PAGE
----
It’s no secret, plastic pollution is out of control. Each year, over 8 million tons of plastic enters our oceans. That plastic eventually breaks up into small pieces known as microplastics.
And while some nations are trying to prevent this, not nearly enough is being done to protect our oceans.
Let’s take a look at some eye-opening microplastic facts.
What Are Microplastics?
Microplastics are small pieces of plastic that are less than 5 mm in length. Some of these are intentionally created at that size, while others are the result of the deterioration of larger plastic objects.
These plastics are small enough to be ingested and can even get small enough to be breathed in.
1. There Are Microplastics In Your Water
Have you had some water from the tap today? Perhaps from a water bottle? Regardless of where you get your water, it’s not safe from microplastics. According to researchers, 83% of all tap water contains microplastics.
Surprisingly, bottled water is even worse as 93% of bottled water contains them. Thus, regardless of where you drink it, there’s plastic. This is because microplastics can get so small that even the best filtration devices cannot entirely remove them.
That said, you won’t be able to see them unless you have a microscope handy.
2. 73% of Deep-Sea Fish Have Ingested Microplastics
A study by NUI Galway scientists found that 73% of deep-sea fish have ingested microplastics from the Northwest Atlantic. Or in other words, the ocean on the east coast of the United States.
For the purpose of the study, deep-sea refers to fish located below 2,000 feet. The study was important because while it is known that microplastics exist on the surface of the ocean, they also find their way to the bottom.
Think about that the next time you order seafood.
3. Your Laundry is Contributing
Hopefully, everyone is doing laundry, but here’s a fact you never hear about. Around 1,900 synthetic fibers (microplastics) could be released from washing a single synthetic clothing item.
These include synthetic fabrics like nylon, rayon, polyester, spandex, acrylic, acetate, and more. It’s entirely possible for someone’s wardrobe to be fully comprised of synthetic materials.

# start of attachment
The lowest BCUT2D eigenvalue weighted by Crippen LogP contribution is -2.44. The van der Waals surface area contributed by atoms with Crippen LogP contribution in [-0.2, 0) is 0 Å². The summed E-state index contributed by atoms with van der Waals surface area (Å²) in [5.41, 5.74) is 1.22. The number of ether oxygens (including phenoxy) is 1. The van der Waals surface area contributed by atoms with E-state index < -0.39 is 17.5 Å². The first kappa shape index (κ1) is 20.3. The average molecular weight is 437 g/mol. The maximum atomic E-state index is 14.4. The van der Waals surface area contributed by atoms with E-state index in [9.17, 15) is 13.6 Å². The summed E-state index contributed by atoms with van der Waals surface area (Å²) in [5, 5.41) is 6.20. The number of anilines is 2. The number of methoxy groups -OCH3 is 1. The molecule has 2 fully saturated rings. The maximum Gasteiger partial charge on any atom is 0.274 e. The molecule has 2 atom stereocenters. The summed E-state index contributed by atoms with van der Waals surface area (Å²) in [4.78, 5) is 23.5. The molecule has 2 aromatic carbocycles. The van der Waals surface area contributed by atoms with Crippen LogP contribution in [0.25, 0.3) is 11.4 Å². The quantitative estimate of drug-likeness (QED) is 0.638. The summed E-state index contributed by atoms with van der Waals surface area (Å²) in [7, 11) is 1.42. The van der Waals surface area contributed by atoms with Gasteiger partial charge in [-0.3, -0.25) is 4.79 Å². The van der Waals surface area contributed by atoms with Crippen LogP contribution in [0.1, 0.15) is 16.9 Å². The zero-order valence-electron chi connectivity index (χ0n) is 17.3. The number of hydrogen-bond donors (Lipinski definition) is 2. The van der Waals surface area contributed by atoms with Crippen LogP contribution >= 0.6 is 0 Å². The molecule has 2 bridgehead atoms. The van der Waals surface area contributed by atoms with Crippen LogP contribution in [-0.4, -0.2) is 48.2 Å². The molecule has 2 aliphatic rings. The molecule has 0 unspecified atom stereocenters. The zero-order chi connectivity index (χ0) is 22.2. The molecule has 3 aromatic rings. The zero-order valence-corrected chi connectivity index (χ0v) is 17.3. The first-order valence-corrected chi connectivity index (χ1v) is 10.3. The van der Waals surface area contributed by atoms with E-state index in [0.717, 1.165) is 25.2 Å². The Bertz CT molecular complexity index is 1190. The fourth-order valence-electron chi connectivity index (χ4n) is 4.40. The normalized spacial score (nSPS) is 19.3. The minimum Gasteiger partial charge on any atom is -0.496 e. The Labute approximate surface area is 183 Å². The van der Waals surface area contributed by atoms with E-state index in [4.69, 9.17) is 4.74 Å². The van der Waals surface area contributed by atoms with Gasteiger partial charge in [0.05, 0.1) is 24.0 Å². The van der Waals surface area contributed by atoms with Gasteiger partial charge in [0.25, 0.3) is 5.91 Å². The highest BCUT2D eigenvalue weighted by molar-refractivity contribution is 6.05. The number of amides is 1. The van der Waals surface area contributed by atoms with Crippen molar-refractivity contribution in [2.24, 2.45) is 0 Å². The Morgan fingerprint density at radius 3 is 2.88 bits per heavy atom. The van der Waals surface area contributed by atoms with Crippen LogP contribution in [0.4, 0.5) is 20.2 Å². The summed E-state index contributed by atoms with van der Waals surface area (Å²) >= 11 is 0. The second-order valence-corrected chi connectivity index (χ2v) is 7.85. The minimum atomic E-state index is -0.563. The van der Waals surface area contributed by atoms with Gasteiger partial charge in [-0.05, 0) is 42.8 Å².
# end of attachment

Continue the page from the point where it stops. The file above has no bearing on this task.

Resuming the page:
These fabrics tend to end up in bodies of water, mostly the oceans.
4. There Will Be More Plastic Than Fish in the Ocean
By 2050, it is expected that the total weight of plastic within the ocean will exceed the total weight of fish. Let me say that again, there is going to be more plastic than fish in our oceans by 2050.
Reports estimate that at least 70 to 80% of ocean plastic comes from rivers. Plastic either gets intentionally dumped into them or regular waste finds a way.
It is already impacting aquatic wildlife, so the impact will only get more severe.
Just look to the great pacific garbage patch for proof.
5. Single-Use Plastics Make Up the Majority of Plastic in the Ocean
The most eye-opening fact is how preventable the entire situation is. Did you know that 89% of all plastic in the ocean is from single-use plastics? All of those plastic straws, bags, bottles, face masks, and other popular plastic items could be avoided.
Virtually every single-use plastic object has a reusable alternative available that you could be using. In many cases, they are superior, like custom-sized water bottles to meet your needs or fashionable facemasks.
Instead, were just using them once and throwing it in the ocean.
Robert has been following and writing about environmental stories for years at GreenGeeks. He believes that highlighting environmentally friendly practices can help promote change in every household.